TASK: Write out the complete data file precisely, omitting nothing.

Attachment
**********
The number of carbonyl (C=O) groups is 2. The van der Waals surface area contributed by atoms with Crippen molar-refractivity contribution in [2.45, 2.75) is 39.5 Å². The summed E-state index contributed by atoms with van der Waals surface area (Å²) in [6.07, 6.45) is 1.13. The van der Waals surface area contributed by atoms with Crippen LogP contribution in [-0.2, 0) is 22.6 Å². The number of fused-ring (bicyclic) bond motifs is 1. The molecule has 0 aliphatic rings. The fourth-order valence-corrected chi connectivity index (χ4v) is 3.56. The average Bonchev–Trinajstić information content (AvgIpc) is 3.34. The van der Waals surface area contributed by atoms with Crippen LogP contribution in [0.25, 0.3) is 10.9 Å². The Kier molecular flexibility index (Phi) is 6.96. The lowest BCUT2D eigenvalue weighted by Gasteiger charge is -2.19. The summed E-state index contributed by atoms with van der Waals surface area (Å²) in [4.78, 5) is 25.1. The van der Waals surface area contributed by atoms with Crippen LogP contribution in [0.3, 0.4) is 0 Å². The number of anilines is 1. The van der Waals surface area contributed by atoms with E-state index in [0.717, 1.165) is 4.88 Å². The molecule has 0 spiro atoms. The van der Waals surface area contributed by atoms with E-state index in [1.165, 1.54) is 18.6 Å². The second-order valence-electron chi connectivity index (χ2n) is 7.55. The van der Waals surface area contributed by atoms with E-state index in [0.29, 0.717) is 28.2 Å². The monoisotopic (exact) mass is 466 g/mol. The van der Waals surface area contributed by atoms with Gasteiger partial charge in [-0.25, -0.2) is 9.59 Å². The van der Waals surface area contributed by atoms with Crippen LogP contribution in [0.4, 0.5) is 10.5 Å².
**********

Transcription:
The number of carbonyl (C=O) groups is 2. The van der Waals surface area contributed by atoms with Crippen molar-refractivity contribution in [2.45, 2.75) is 39.5 Å². The summed E-state index contributed by atoms with van der Waals surface area (Å²) in [6.07, 6.45) is 1.13. The van der Waals surface area contributed by atoms with Crippen LogP contribution in [-0.2, 0) is 22.6 Å². The number of fused-ring (bicyclic) bond motifs is 1. The molecule has 0 aliphatic rings. The fourth-order valence-corrected chi connectivity index (χ4v) is 3.56. The average Bonchev–Trinajstić information content (AvgIpc) is 3.34. The van der Waals surface area contributed by atoms with Crippen LogP contribution in [0.25, 0.3) is 10.9 Å². The Kier molecular flexibility index (Phi) is 6.96. The lowest BCUT2D eigenvalue weighted by Gasteiger charge is -2.19. The summed E-state index contributed by atoms with van der Waals surface area (Å²) in [4.78, 5) is 25.1. The van der Waals surface area contributed by atoms with Crippen LogP contribution in [0.3, 0.4) is 0 Å². The number of anilines is 1. The van der Waals surface area contributed by atoms with E-state index in [0.717, 1.165) is 4.88 Å². The molecule has 0 spiro atoms. The van der Waals surface area contributed by atoms with E-state index in [1.165, 1.54) is 18.6 Å². The second-order valence-electron chi connectivity index (χ2n) is 7.55. The van der Waals surface area contributed by atoms with E-state index in [0.29, 0.717) is 28.2 Å². The monoisotopic (exact) mass is 466 g/mol. The van der Waals surface area contributed by atoms with Gasteiger partial charge in [-0.25, -0.2) is 9.59 Å². The van der Waals surface area contributed by atoms with Crippen LogP contribution in [0.4, 0.5) is 10.5 Å².